My grandfather is a charmer, when he used to drive he had a few people he would charm on either a daily, monthly or yearly basis.
On a daily basis it would probably be his children and grandchildren which explains the 3 layered chocolate cake he isn’t supposed to have sitting neatly on his dining room table.
On a monthly basis it would be police officers and mechanics when he would try to get out of tickets or trying to convince ‘his guy’ that the small ding could be dealt with within the day before he got home reguardless of how many other cars were before his at the shop.
On a yearly basis when things got really bad it was probably be his doctor because he would need a letter to say that he could continue to drive even though we all knew it was time for him to stop.
Dealing with ‘not driving’ can be a big deal for the elderly, it takes away their sense of independence and confines them to asking for a ride or just staying at home.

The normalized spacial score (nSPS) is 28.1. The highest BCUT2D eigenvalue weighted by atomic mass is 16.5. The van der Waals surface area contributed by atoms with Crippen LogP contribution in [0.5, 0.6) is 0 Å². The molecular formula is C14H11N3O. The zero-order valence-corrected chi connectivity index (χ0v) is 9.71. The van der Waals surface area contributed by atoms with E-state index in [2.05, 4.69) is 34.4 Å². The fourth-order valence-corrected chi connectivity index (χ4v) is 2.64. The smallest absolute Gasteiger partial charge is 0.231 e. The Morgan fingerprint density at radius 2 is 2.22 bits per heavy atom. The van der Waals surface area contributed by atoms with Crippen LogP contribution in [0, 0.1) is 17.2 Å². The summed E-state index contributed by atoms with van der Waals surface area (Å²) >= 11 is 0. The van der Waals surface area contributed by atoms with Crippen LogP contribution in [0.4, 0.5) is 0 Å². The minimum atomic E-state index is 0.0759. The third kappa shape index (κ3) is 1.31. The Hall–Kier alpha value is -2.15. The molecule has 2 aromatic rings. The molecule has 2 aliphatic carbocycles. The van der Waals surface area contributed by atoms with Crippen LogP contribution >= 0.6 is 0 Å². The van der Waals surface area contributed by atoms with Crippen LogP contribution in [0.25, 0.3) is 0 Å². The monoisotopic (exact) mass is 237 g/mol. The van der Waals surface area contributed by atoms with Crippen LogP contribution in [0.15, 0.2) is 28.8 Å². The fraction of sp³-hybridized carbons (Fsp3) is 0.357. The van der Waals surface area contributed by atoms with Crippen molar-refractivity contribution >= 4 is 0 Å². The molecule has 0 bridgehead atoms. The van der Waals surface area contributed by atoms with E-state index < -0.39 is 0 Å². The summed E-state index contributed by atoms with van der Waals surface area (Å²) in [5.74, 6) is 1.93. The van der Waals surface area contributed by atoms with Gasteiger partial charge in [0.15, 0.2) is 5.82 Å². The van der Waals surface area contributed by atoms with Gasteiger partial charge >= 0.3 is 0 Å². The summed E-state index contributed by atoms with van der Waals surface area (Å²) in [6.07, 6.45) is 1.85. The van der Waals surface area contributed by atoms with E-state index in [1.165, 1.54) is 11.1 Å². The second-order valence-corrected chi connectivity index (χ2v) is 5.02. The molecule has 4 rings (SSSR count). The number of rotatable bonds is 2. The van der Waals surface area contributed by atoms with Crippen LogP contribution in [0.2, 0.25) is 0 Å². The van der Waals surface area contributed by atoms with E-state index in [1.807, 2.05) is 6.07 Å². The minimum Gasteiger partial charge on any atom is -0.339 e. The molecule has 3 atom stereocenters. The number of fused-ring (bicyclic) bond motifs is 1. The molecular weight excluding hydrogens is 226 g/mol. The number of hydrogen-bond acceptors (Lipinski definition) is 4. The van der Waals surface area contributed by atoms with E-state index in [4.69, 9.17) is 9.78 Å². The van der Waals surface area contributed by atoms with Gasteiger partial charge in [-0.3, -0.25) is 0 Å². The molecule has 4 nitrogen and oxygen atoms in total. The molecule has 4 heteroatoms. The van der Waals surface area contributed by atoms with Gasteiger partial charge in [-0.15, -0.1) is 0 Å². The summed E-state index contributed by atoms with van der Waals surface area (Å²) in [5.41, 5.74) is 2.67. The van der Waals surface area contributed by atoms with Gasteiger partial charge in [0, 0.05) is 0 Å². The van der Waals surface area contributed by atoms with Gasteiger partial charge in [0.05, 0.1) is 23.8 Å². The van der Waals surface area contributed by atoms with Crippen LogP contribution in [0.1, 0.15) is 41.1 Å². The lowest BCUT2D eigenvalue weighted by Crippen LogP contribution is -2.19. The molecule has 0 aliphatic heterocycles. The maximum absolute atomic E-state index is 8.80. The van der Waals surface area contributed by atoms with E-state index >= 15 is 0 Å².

Many of them never recover from the shock of being sedentary and often they get pretty worried about it until it finally settles in and they accept it reluctantly.
We will all get there someday and while we can drum up statistics now about accidents and how annoying the elderly are on the road, we can’t help but try to understand what they are going though as they hang up their car keys for good.
There is a new survey that just came out conducted by the Princeton Survey Research Associates International that say that
A whopping 14 million drivers between 18 and 64 were involved in an accident or near accident with an elderly driver. Millennials are the group most likely to be involved in an accident or near accident with an elderly driver, a result that should surprise no one.
The study brings to the fore front the age old debate that maybe the DMV or CDC should not be in charge of determining if a person over the age of 64 should be allowed to drive. Considering how many accidents there are involving the elderly, should the government step in and regulate?
There is probably more politics to this question than this post could handle but if you ask my grandfather he would say an emphatic no, because he would think it does not serve his agenda. However some might have differing opinions especially if they were involved in an accident with some one elderly.
Where do you stand? Should the Federal Government regulate our parents and grandparents as they hit the streets?